“F1K” – John Jinnings 1,000HP Twin Turbo ’72 F100
John Jinnings knew he had accomplished his goal when the “other guys” kept complimenting his BMW Tanzanite Blue custom F100 pickup known as “F1K”. “When you get Chevy and Corvette people telling you that you have a great truck, that’s really something,” John said.
John bought the stock pickup in 2016. For the next three years he and his collaborators created a pickup with so many modifications that even Ford pickup enthusiasts would have trouble finding all the changes.
Let’s start with the body, specifically the engine compartment. The core support was removed and the team at Riffey’s Rod Shop in Knoxville, Tennessee, created the custom inner fender wells. Why remove the radiator core support? “When you open the hood, I want the engine to be framed, not blocked by the core support,” John said.
The grille was custom made and cutouts added to the front bumper to direct air to the transmission cooler and intercooler that’s located just behind it. The bumper was also pulled in closer to the body. In the back, the rear corners of the bed were modified to mimic the front fender design. Also, the bed floor was raised four inches to clear the Roadster Shop Fast Track chassis and the rear four-link suspension. “I wanted you to look at it and think it was a bone-stock bed,” John said.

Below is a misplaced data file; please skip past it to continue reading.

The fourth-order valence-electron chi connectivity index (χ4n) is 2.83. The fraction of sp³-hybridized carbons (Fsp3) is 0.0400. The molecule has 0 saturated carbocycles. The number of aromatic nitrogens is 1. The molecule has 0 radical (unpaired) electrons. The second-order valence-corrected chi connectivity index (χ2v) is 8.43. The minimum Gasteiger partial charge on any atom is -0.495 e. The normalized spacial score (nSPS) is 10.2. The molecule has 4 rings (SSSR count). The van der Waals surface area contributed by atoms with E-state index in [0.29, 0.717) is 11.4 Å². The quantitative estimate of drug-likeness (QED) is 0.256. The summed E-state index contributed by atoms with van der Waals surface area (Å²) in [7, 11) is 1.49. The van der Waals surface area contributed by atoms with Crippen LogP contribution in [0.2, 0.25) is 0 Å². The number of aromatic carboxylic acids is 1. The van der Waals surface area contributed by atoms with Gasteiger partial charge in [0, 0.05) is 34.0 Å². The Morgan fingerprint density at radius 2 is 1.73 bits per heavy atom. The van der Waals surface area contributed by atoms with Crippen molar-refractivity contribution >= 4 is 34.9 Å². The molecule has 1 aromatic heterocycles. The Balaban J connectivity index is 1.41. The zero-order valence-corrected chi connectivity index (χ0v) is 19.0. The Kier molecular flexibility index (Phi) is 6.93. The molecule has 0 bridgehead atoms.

The tailgate was also smoothed, and the filler for the Rick’s Tanks fuel tank is hidden in the rear of the bed, only exposed when the tailgate is lowered. All the metal work on the truck was handled by Kevin Riffey and his crew while the Axalta paint was sprayed by Kyle Mullenhour at Rusty Iron Restorations in Delphos, Ohio.
Brenspeed built the 302-inch Ford powerplant that puts out 1,000+ rear-wheel horsepower (hence the F1K name), thanks to a twin-turbo setup pushing air and fuel through the Ford Performance heads. Exhaust gases depart through Hellion headers and a three-inch exhaust system that exits through custom outlets just in front of the rear wheel openings.
The trick interior created by Pro Auto Custom Interiors in Knoxville, Tennessee, incorporates sculpted seating, two-tone leather upholstery, and even custom lighting in the door panels. But the highlight is probably the ’64 Ford Falcon dash insert outfitted with Dakota Digital instruments. “I wanted something to look Ford-like but I didn’t want a typical truck dash,” John said. “We mounted it and then built the framework around it so it looked like it belonged.”
Would you agree with the Chevy guys that this is one special Ford pickup? We certainly do.
Photos by Todd Ryden
Video by www.ScottieDTV.com